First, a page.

Queen Arabesque Pleco

The queen arabesque pleco is a small, exotic fish that grows to just around 3.5 inches under good care. Like many other plecos in this list, this pleco likes a good deal of driftwood in its tank; it also loves to have its own cave. They have a carnivorous tendency in their diet and love to eat live food. They’re best matched with a planted environment with a moderately strong current. They are sensitive to nitrogen and low oxygen levels in the water. They take some time to adapt to a new aquarium and can get pretty shy.

Pitbull Pleco – Parotocinclus jumbo

This fish reaches about 2.5′′ at maturity and is usually a slow grower. Pitbull plecos are social and should go in groups of at least three, but if you have the necessary space, go with six or more (a 30-gallon tank is recommended for six of them). They are ravenous algae-eaters and love algae wafers. Anything with animal protein should be given very occasionally (a few times a month). They are clumsy and can break plants during feeding.

All in all, the Pleco is a great addition to your aquarium

Why is the pleco a great fish for your aquarium?

Plecos are hardy fish. They can withstand the most extreme water conditions. This makes them very easy to maintain, giving you basic filtration and some algae in return. You even do not have to know exactly how many are there in your tank. Just add food regularly and keep an eye on nitrates and the quality of the water.

Plecos are the best fish for algae eating.

They eat almost any algae in your tank; they’re not picky about food and will eat some algae that other fish will refuse, such as green spot algae. You can keep more than several plecos in a community aquarium, but be careful with larger and more aggressive species such as the common pleco; they can grow enormous and may eat smaller fish if they are hungry enough. Only get large ones if you plan on keeping them alone or breeding them. Make sure to give a fish the space it will need as an adult at full size. If you have a problem with algae and can’t find an effective fish to help solve it, then add an algae-eating pleco or two to your aquarium and start enjoying clear water again!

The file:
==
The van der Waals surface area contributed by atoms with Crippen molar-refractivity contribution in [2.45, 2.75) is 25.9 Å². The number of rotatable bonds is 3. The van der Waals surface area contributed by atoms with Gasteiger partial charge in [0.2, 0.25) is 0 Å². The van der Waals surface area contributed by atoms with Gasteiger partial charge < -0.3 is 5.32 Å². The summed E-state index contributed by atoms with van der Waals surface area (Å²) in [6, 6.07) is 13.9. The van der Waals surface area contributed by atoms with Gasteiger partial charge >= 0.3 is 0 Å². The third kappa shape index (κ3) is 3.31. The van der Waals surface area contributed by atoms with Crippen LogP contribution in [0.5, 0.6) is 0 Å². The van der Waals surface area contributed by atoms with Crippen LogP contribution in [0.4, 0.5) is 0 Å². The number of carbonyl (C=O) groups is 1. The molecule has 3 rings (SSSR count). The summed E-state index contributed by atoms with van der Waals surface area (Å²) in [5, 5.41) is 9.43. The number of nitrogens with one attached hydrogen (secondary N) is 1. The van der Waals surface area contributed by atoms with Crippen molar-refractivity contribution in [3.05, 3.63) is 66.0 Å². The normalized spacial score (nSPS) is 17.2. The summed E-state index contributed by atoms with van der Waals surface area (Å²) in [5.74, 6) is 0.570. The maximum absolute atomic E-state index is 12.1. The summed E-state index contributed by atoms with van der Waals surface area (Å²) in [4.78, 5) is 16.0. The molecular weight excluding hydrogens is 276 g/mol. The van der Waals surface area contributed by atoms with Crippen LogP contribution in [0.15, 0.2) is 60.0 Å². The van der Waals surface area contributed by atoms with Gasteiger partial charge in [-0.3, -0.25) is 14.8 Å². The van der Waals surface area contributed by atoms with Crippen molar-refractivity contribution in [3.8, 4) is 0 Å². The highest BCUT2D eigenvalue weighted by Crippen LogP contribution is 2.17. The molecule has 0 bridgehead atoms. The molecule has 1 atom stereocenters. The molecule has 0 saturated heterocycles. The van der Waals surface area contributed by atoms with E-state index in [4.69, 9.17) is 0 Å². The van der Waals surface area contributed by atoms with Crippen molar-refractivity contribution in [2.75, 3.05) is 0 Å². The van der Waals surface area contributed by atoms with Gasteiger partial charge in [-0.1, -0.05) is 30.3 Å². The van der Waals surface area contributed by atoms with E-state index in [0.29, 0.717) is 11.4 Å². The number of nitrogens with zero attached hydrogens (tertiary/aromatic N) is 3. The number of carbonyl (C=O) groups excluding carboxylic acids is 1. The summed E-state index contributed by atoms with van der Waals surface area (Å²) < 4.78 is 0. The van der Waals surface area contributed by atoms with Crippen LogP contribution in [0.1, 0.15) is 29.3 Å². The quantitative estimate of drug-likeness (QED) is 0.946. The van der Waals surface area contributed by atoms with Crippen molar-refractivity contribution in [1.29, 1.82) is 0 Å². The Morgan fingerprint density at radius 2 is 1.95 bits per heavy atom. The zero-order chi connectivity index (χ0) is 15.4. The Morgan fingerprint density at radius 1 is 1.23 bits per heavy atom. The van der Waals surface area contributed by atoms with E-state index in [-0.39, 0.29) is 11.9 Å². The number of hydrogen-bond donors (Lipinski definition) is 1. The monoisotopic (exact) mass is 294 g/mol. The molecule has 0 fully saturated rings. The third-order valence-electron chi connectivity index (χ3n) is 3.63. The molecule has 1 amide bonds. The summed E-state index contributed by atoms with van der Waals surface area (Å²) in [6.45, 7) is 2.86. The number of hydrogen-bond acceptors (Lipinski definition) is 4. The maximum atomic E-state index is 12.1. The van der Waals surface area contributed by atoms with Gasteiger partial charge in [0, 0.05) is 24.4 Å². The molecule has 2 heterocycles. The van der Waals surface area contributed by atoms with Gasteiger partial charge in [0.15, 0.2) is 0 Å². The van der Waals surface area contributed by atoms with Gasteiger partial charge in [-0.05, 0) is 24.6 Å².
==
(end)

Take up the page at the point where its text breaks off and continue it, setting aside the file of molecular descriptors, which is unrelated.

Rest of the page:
Pleco’s are also great scavenger fish

They love leftovers as much as live food, so make sure you feed them some extra food after you have fed your other fish. If you want more than one pleco, consider buying a group of 3-4 newborns rather than just buying one adult. Some plecos are known to attack and kill their own kind if hungry enough (massive ones). It’s all about being prepared! If you are keeping these fish, then always give them plenty of places to hide, such as rock caves, driftwood, and plants. This will make them feel much happier as they are nocturnal fish and sleep during the day. And make sure to have enough algae and biofilm for all the fish.

Give them places to hide

If you do not give them places to hide then they may attack your other fish/shrimp & snails, or even bite off their own fins out of stress – especially newly purchased ones who are still stressed from moving into a new aquarium. Always prepare your fish before adding them to your tank by placing them in a plastic bag inside the main aquarium for 15-30 minutes (depending on size), so they get used to the temperature first. Be careful not to add too many at once! This can destabilize the filtration, which leads to ammonia spikes. They like deep substrates such as river gravel, sand, or clay balls, but it is not required as they will live quite happily in the normal aquarium gravel. Just make sure that the substrate doesn’t have any sharp points that would hurt the plecos’ mouths. Keep in mind that a deep substrate makes cleaning more difficult. Siphoning the bottom of the tank is necessary several times a week to keep it free of residues. Try not to change the substrate you are using too frequently, as this may stress them out. If you want a different substrate, then prepare their tank by doing a large water change (50%+) before adding the new substrate, and slowly fill the tank up over a couple of days.

The bottom line is, never ever consider your pleco just another “algae eater”

Plecos are an integral part of your aquarium. You should care for them as pets and admire their beauty. Appreciate what they do for you and your other fish because without them, many tanks would be overrun with algae!

For more info, you can check out

Our link to our pleco care article is here.

Wrapping Up

Plecos are amazing fish that come in a variety of shapes and colors to suit every water tank. You can find the perfect pleco for your aquarium with this list, so go out and grab one or two today! We hope you found this blog post helpful; if there’s anything else we can do for you, please don’t hesitate to reach out.
Marcelo Pedraz